Although his swing was often ridiculed, no one could attack pins like Lee Trevino. The unusual techniques he used when hitting shots were developed on the hard fairways and windy conditions in Texas, where he learned to play. Trevino turned pro in 1960 and won 29 tournaments during his PGA Tour career, including six majors – two U.S. Opens, two British Opens and two PGA Championships. Many pros looking for an edge study the approach of the "Merry Mex," and his tips are usually simple enough that a weekend player can learn them quickly.
Firm Lead Wrist
It doesn't matter whether you talk full swing or short game, Trevino almost always recommends keeping your lead wrist firm. (That's the left wrist for a right-handed player.) Too many swing faults are caused by flipping your wrists at impact. That firmer lead wrist helps you play a slight fade, which was Trevino's preferred shot. For players struggling to chip better, Trevino recommends practicing with two or three thick rubber bands to hold your club's grip against your lead wrist. It eliminates any extra wrist motion so that you'll hit the ball more consistently.
The Burning Wedge
This imaginatively named shot, also called a check wedge, is the trademark Trevino shot. The burning wedge comes in low, hits the green with a lot of backspin, takes a couple of hops and either stops almost in its tracks or spins back slightly. As with most Trevino swings, you want to keep your lead wrist firm. Leave the ball in its normal position in your stance, but open your stance and stand closer to the ball in order to use a very steep, downward stroke. Be sure your club hits the ball before it hits the ground; you should take a divot after – not before – you hit the ball. Rocco Mediate won the PGA Tour's Frys.com Open in 2010 after a lesson from Trevino. Mediate holed out from the fairway in three rounds and made a hole-in-one in the other using Trevino's tips for the wedge shot.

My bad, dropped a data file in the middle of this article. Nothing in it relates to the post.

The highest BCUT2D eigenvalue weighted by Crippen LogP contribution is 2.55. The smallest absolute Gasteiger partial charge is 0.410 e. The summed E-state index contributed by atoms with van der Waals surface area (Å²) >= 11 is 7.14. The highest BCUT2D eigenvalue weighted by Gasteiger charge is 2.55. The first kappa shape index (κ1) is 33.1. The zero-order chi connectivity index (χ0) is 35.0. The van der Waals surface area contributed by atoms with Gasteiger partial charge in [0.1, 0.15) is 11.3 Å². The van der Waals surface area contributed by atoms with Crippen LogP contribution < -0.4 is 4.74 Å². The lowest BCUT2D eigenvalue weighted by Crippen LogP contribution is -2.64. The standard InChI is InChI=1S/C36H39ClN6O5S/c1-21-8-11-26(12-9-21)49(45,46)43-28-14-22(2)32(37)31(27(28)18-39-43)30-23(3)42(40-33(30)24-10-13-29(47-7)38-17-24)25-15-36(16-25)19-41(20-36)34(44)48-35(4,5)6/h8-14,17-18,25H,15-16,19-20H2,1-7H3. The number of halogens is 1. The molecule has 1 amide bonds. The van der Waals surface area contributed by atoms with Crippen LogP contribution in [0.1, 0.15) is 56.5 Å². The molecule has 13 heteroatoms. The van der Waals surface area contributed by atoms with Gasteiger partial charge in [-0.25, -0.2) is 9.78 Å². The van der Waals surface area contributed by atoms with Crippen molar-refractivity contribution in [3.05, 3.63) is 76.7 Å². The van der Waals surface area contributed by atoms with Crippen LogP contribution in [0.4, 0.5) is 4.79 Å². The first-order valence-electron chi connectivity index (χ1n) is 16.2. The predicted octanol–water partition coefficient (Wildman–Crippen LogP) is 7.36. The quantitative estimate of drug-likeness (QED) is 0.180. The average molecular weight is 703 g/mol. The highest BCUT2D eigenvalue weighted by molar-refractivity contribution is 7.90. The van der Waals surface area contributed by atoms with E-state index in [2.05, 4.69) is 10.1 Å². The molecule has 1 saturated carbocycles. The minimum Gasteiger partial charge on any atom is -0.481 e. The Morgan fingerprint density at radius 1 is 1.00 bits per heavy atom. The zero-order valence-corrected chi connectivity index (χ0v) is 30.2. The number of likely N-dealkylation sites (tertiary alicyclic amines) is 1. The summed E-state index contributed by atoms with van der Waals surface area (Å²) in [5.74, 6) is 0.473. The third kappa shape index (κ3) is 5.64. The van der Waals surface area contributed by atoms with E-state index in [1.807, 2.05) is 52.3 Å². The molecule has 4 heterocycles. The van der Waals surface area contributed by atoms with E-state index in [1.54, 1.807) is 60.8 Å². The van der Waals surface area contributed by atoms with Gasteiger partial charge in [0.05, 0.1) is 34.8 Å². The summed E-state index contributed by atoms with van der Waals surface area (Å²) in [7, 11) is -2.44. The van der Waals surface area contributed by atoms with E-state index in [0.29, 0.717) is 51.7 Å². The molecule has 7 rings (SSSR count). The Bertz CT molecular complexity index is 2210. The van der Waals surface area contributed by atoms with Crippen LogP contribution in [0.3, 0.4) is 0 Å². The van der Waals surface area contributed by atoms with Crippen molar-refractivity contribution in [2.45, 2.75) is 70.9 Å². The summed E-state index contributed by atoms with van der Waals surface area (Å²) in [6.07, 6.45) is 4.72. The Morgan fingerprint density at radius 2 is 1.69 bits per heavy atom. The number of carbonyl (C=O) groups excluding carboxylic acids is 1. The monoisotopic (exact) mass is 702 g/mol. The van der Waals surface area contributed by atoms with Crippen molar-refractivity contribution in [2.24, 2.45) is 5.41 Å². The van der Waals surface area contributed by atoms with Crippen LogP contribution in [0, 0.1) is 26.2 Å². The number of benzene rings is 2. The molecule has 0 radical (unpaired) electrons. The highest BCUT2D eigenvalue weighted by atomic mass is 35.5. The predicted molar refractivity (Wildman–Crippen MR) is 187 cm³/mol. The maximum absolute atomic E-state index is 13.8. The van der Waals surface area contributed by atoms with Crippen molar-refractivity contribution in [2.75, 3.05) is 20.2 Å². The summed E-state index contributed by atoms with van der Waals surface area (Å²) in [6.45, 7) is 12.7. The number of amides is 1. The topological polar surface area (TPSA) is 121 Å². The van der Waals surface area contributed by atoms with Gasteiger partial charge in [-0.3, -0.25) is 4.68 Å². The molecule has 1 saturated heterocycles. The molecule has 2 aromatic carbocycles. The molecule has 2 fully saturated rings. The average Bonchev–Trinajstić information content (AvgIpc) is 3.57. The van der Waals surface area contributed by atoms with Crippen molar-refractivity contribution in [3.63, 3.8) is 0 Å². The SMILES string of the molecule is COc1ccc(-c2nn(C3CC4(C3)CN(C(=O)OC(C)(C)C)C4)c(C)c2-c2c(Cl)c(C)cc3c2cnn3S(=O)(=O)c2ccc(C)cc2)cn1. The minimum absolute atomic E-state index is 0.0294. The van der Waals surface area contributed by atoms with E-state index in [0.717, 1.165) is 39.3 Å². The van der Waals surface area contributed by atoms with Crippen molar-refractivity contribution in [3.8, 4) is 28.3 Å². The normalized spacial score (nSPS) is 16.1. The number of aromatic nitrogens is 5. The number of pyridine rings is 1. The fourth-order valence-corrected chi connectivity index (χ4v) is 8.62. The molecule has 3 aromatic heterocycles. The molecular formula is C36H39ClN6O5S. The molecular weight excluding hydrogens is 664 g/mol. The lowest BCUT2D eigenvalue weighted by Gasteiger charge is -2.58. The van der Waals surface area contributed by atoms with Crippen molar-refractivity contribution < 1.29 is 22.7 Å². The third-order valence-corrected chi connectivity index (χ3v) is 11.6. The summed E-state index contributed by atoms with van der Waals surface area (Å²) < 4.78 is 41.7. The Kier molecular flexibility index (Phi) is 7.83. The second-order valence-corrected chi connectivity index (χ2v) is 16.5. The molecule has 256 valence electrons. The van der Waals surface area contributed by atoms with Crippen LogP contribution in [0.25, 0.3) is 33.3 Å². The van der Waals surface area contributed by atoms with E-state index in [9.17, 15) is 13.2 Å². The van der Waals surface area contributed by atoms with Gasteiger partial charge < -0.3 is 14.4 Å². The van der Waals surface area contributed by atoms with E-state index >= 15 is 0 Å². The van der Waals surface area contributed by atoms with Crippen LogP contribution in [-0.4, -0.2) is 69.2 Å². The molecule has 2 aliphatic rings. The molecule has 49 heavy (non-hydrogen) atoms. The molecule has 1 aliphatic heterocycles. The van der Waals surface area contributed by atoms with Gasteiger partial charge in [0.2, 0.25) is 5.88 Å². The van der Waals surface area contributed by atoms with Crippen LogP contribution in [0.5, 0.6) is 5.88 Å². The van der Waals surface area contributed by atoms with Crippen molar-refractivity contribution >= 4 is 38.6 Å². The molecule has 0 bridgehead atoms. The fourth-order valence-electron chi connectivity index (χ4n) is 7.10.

Don't Grip Down
Perhaps because he was never a long hitter, Trevino preferred to make all shots except chips and pitches with the full shaft. On the short shots, control is important, but choking down on the grip prevents you from hitting the ball as high. Trevino was revered for his ability to consistently hit the ball at the same trajectory, which made his distance control extremely accurate, but he also had trouble hitting high shots, so he only gripped down on chips and pitches – and never on any club longer than a 9-iron.
Keep It Simple
Trevino's game was built around simple things – fundamentals that didn't require a lot of fussing. Things such as that firm lead wrist, hitting shots lower by standing closer to the ball, paying attention to little things like ball position and grip pressure – he tried to relax his grip slightly as he started his backswing – were the backbone of the Merry Mex's game. His overriding rule was "the easiest shot is the best shot." That rule of thumb won him six major championships against legends such as Hale Irwin, Ben Crenshaw, Raymond Floyd and Jack Nicklaus, so it's probably a good rule to follow.